When I have indicated that this research is sketchy and outdated his reply is those are his guide lines. When pressed and informed of more up to date documents his reply is they are of no interest to him. When it was suggested that his responsibility should be to question out of date guide lines to those above he said that it was not his job to do so.
    Whose health is he looking after?
  • Politically Correct    —   ETSU-R-97 is a complete scandal, wind turbines should have been made to comply with BS4142:1997 Method for rating industrial noise affecting mixed residential and industrial areas, like any other industrial equipment. Instead the wind industry was allowed to come up with its own prejudiced standard which in no way protects nearby residents.Politicians like Dimmock Davey come up with rubbish to defend the indefensible. What kind of noise standard allows a higher level of noise at night than during the daytime?ETSU-R-97. What kind of noise standards allows turbines to produce a greater amount of extra noise onto naturally very quiet areas than noisy ones? ETSU-R-97. What kind of noise standard averages noise levels over 10 minutes in order to average out any short duration thumps and bangs? ETSU-R-97.ETSU-R-97 does not specify the actual model to be used to calculate noise levels. Most wind turbine noise assessments incorrectly use ISO 9613-2 because it is easy to use but the model was never designed for wind turbine type sources. Unfortunately most town planners and councillors making planning decisions are unaware of this.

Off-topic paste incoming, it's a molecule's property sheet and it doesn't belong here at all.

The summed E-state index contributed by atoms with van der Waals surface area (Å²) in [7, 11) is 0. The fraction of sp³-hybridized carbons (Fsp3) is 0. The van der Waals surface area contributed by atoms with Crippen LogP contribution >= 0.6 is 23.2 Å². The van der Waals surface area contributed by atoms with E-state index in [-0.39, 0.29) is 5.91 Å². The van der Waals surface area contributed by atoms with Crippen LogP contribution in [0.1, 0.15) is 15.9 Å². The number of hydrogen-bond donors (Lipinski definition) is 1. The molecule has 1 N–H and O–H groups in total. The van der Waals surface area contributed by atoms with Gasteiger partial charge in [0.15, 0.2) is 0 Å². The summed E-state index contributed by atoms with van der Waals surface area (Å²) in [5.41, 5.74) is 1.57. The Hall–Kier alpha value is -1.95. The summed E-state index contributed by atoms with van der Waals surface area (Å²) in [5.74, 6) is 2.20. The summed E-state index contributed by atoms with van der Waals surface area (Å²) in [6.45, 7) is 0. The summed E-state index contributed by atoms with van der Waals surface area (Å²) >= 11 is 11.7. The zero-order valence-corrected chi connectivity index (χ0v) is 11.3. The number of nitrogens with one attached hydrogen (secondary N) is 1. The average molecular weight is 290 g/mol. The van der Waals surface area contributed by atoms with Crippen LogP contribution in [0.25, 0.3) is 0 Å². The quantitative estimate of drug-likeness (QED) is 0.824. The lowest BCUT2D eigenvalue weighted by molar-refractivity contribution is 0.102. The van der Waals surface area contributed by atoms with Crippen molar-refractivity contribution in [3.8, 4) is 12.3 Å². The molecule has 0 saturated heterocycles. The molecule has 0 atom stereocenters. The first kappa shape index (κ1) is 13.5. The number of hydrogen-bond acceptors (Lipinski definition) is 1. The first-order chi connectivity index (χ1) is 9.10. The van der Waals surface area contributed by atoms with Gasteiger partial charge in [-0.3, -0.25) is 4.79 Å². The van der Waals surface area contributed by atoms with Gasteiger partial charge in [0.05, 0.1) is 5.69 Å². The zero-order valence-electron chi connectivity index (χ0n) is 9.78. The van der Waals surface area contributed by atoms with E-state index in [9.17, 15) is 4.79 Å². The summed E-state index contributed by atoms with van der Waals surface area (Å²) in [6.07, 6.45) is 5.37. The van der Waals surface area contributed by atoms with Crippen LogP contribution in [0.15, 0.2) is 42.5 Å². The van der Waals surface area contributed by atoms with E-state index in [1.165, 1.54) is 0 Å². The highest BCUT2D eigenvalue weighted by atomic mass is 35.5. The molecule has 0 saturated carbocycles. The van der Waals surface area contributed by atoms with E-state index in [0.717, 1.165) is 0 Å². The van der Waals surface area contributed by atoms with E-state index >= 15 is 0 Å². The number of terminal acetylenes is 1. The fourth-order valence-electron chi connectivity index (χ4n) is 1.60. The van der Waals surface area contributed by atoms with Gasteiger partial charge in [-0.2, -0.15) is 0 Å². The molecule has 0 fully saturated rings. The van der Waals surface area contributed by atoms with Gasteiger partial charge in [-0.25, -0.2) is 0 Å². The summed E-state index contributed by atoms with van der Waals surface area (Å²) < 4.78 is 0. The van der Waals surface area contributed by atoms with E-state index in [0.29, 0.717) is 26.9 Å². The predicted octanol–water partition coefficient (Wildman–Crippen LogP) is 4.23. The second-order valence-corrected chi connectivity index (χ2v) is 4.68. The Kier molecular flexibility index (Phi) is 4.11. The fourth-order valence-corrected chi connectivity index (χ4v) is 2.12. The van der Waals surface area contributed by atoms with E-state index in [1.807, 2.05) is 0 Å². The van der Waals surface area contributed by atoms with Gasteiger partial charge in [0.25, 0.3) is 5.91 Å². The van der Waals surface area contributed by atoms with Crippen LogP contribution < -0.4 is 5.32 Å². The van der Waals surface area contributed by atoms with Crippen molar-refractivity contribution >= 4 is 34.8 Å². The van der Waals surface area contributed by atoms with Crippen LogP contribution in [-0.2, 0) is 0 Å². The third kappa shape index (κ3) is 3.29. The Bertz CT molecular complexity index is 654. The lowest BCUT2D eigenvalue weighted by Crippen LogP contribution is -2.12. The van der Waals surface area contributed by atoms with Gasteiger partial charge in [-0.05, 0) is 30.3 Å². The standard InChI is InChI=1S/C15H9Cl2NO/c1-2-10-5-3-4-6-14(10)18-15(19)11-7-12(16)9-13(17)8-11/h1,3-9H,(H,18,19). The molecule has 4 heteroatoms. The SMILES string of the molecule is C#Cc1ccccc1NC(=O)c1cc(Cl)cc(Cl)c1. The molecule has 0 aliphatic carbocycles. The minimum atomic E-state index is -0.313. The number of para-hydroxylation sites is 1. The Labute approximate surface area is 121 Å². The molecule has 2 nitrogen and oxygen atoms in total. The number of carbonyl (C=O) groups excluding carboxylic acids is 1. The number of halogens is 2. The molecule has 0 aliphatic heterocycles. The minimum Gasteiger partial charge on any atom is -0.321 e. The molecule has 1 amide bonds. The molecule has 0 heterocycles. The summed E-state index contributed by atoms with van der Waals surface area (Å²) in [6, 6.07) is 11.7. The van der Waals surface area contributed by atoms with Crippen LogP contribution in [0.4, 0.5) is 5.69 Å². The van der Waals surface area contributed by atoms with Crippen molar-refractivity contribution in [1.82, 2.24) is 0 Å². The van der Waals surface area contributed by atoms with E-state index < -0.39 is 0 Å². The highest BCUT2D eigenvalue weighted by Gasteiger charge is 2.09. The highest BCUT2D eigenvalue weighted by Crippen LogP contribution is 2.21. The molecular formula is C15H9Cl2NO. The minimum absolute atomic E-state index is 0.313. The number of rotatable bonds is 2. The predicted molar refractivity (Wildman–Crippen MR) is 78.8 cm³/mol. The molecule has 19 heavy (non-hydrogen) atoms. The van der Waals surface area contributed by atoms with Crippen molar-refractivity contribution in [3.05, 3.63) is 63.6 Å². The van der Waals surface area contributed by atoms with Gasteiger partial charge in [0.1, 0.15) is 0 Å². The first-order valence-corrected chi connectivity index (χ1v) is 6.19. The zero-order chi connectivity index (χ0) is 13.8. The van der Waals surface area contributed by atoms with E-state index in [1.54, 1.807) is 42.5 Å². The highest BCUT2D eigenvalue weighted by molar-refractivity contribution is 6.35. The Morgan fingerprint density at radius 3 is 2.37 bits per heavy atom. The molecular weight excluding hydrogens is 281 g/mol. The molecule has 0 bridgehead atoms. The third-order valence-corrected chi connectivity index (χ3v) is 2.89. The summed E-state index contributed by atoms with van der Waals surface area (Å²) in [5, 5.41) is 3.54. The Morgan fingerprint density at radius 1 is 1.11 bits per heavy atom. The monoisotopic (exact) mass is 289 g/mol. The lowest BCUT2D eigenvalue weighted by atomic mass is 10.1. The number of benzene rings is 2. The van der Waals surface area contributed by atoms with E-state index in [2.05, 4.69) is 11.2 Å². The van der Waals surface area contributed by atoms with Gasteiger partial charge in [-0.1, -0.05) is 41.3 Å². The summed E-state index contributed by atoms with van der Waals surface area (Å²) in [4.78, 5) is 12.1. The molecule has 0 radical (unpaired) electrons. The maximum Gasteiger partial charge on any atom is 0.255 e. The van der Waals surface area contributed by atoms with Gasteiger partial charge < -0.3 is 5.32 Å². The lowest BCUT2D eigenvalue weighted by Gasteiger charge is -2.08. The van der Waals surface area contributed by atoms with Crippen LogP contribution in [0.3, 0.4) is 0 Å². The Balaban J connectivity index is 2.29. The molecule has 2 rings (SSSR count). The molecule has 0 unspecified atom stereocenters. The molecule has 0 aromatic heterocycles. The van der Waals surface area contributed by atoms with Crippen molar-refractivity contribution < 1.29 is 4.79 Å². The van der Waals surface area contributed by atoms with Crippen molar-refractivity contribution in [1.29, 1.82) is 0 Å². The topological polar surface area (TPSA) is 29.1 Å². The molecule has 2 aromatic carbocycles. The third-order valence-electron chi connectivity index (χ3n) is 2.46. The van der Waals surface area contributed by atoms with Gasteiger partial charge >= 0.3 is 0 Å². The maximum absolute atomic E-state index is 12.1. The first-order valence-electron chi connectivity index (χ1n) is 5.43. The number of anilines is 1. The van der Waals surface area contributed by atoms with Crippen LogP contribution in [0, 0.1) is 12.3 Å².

“It should also be noted that wind farms represent a relatively rare situation where the noise source is located greater than 60 metres above the ground height. Prediction methods such as CONCAWE and ISO 9613‐2 have generally not been developed or tested considering noise sources at these heights, which may explain why they do not appropriately account for topography in this situation.” (Comparison of predicted and measured wind farm noise levels and implications for assessments of new wind farms , Tom Evans and Jonathan Cooper, Proceedings of ACOUSTICS, 2011).